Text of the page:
The other instruments are able to gather information which then can be processed to provide images based on radio waves, microwaves and even x-rays gathered from space. These ways of “listening” to the cosmos provide a great deal more information than can be gained by simply looking.
You may not have thought about it this way, but studying the word of God gives us a parallel situation. When we simply read the chapter before us we can see a great deal, of course – just as if we were looking at a star with visible light – and this is absolutely central to our knowledge and understanding of the Word. But we can also increase our understanding by approaching the biblical texts using other techniques. Just as astronomers can “hear” other things about the phenomena they study, so we can “hear” other things from the Word by going beyond simply reading the text before us.
For example, just as astronomers study wavelengths shorter than visible light, we can spend some time looking at the details of the text and its component parts. Try this: after reading a text that you wish to better understand, check the actual meaning of each word in the Hebrew or Greek. You don’t have to know those languages to do it – just examine the text in detail using Scripture 4 All’s Hebrew or Greek online interlinear Bible. You won’t become a biblical scholar overnight by doing this – and you should be careful not to base doctrine or other important things on “literal” meanings alone; but you may be surprised how often a closer look at the original Hebrew or Greek can help better understand details of the text.
That’s the short wavelength approach. For the long wavelength approach – focusing on the larger than individual text – you need to think about and study such things as parallels to the verse in other parts of scripture. The center reference column (or reference notes) in many Bibles is a great place to start, and a good concordance gives far more parallels that will help to see the bigger picture. I personally use BibleGateway.com to search the word or words I am looking at in order to see all the parallels that might shed light on the part of scripture I am studying. It’s quicker and more effective than using a concordance in my experience, and it allows you to do profitable searches whatever translation (or multiple translations) you might want to use (see our article "Effective Bible Study through Biblegateway").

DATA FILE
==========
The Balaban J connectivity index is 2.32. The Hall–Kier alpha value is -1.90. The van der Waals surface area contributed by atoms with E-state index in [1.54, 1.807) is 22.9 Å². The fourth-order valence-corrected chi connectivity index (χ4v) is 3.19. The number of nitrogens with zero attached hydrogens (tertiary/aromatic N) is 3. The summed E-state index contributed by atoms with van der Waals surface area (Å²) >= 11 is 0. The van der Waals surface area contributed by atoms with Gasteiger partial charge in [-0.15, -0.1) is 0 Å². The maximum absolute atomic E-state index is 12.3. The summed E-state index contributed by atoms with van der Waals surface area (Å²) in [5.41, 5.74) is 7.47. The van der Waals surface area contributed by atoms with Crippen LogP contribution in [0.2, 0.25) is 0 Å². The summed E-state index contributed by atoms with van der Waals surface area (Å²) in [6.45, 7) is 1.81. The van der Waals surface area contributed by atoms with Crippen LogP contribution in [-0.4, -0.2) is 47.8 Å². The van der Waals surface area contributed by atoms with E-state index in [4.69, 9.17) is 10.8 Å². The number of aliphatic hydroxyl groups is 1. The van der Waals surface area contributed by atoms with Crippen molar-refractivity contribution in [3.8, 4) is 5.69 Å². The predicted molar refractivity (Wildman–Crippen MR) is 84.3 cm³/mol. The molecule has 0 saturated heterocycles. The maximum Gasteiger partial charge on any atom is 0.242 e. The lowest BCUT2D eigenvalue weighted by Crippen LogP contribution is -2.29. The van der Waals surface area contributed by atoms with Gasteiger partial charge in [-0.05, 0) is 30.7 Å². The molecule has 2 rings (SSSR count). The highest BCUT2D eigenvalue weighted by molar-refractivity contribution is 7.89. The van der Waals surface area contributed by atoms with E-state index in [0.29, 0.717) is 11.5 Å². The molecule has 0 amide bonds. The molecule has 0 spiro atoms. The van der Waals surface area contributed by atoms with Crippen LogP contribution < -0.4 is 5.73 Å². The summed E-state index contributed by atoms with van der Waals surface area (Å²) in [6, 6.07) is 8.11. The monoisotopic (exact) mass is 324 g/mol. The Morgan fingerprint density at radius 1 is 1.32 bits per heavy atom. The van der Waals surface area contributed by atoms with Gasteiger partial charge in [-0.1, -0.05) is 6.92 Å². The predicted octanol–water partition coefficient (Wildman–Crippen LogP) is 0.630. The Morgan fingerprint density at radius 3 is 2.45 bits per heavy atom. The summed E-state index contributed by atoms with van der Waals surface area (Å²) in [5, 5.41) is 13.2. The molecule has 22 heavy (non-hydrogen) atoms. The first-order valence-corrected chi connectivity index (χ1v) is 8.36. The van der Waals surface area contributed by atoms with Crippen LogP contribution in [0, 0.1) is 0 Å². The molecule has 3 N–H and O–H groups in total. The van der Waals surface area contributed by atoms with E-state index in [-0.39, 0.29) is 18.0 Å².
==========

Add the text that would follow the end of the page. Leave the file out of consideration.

The point is a simple one, but it is extremely important. If we want to increase our understanding of a given passage of scripture, we have to look on both sides of the “visible to the naked eye” part of Bible study and to also focus on the “short wavelength” details and the “long-wavelength” parallels. These extra dimensions of study can enrich our understanding of God’s word considerably. It’s all about “listening” to the biblical message at all levels and not just “looking” at it.